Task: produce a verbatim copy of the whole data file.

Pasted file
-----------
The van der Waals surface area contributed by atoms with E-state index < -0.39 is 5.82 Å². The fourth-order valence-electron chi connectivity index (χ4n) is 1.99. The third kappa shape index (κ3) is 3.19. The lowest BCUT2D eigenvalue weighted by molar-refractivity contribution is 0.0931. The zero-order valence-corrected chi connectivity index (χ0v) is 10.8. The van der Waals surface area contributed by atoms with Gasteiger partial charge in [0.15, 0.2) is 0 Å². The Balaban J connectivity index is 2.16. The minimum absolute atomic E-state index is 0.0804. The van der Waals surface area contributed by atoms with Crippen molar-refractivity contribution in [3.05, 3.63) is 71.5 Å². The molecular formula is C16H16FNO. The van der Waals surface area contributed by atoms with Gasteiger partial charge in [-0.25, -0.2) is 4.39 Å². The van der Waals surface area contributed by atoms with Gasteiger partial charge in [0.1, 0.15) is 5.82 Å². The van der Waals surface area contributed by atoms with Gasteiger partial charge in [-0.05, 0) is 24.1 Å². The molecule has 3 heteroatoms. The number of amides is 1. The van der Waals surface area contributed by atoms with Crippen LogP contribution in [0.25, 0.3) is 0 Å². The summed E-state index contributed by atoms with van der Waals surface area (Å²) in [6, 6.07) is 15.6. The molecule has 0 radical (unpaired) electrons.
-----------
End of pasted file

The van der Waals surface area contributed by atoms with E-state index < -0.39 is 5.82 Å². The fourth-order valence-electron chi connectivity index (χ4n) is 1.99. The third kappa shape index (κ3) is 3.19. The lowest BCUT2D eigenvalue weighted by molar-refractivity contribution is 0.0931. The zero-order valence-corrected chi connectivity index (χ0v) is 10.8. The van der Waals surface area contributed by atoms with Gasteiger partial charge in [0.15, 0.2) is 0 Å². The Balaban J connectivity index is 2.16. The minimum absolute atomic E-state index is 0.0804. The van der Waals surface area contributed by atoms with Crippen molar-refractivity contribution in [3.05, 3.63) is 71.5 Å². The molecular formula is C16H16FNO. The van der Waals surface area contributed by atoms with Gasteiger partial charge in [-0.25, -0.2) is 4.39 Å². The van der Waals surface area contributed by atoms with Gasteiger partial charge in [0.1, 0.15) is 5.82 Å². The van der Waals surface area contributed by atoms with Gasteiger partial charge in [-0.05, 0) is 24.1 Å². The molecule has 3 heteroatoms. The number of amides is 1. The van der Waals surface area contributed by atoms with Crippen LogP contribution in [0.25, 0.3) is 0 Å². The summed E-state index contributed by atoms with van der Waals surface area (Å²) in [6, 6.07) is 15.6. The molecule has 0 radical (unpaired) electrons.